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Panasonic TX-P50VT30B review

Is this the best home cinema plasma TV around?

Panasonic TX-P50VT30B
This 50-inch plasma TV boasts excellent 3D and 2D


  • Contrast and black levels
  • Freeview HD & Freesat HD
  • Smooth, sharp motion
  • Upscales SD
  • Immaculate 2D & 3D


  • High price
  • 3D images lack brightness
  • Inconsistent handling of digital files
  • Small buttons on remote
  • Some image retention

Panasonic has done it. This 50-inch plasma TV is a true home cinema heavyweight, in every sense of the word. The Panasonic TX-P50VT30B's backbreaking setup, however, is worth it for one of the most delectable performances of the year in our test rooms.

The TX-P50VT30B is the TV screen that cements Panasonic's reputation as the king of 2D plasma, and a similar position awaits it for 3D trickery, too. It's obvious right from the start that this is something special; the build quality is second to none, and the use of a single sheet of glass across the front of a very slim panel puts is above the likes of Samsung and Sony in the style stakes.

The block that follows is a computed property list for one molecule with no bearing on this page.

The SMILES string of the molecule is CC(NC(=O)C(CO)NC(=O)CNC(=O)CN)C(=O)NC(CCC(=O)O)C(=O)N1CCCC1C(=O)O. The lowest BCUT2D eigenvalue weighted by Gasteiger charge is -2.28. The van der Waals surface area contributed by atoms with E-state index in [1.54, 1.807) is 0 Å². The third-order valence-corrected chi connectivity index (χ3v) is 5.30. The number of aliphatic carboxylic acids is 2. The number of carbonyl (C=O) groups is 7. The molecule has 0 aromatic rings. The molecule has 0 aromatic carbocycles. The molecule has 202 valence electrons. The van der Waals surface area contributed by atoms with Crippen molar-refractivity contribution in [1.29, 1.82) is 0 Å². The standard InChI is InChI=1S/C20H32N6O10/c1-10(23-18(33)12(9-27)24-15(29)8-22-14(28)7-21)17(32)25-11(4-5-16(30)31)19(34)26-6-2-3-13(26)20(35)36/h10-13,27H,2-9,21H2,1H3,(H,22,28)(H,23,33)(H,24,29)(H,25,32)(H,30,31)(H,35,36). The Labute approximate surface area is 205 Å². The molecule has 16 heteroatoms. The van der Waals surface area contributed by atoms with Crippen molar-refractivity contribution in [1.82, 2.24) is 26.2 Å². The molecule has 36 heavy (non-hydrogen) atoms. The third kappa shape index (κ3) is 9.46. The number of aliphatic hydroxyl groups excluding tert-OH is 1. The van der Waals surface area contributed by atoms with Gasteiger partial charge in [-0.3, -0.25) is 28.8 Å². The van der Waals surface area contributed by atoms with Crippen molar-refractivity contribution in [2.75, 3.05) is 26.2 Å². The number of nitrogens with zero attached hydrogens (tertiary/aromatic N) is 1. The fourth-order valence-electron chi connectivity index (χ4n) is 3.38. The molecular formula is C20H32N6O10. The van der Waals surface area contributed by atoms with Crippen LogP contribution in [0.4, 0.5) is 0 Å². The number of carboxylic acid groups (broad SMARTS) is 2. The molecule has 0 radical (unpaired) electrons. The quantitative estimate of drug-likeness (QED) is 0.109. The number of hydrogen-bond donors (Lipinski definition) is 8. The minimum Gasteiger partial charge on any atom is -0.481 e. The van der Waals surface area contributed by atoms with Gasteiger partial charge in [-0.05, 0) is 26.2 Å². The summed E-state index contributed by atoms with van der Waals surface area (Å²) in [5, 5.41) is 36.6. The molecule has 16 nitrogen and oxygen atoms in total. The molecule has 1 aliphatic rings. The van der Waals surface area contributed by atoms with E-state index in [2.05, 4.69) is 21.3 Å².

Looks-wise, the only slight minus is the rather wide bezel around the picture, which stretches to an 'enormous' 45mm - not huge, admittedly, but nothing on the single-figure measurements of Samsung's LED TVs such as the UE40D5520.

That's plasma tech for you, but there are so many more pluses to recommend this screen above any other 50-incher.

Chief of which is the way the Panasonic TX-P50VT30B handles 3D images. The 3D technology employed here is of the active shutter variety; brands such as Panasonic, Samsung and Sony are fighting a rearguard action against LG's passive 3D system, which boasts multiple 3D glasses that cost just a quid or two, but the TX-P50VT30B is a reason in itself for the active shutter system's existence.

Built around the brand's hugely impressive Infinite Black Pro 2 NeoPDP plasma panels, other sizes in the VT30 line-up aside from this 50-incher include the 42-inch Panasonic TX-P42VT30B, 55-inch Panasonic TX-P55VT30B and 65-inch Panasonic TX-P65VT30B.

Going for between £1,500 and £4,000, in engineering terms these VT30 screens are the inheritors of both the engineering brilliance and praise thrown at Pioneer's illustrious Kuro plasmas of a few years ago.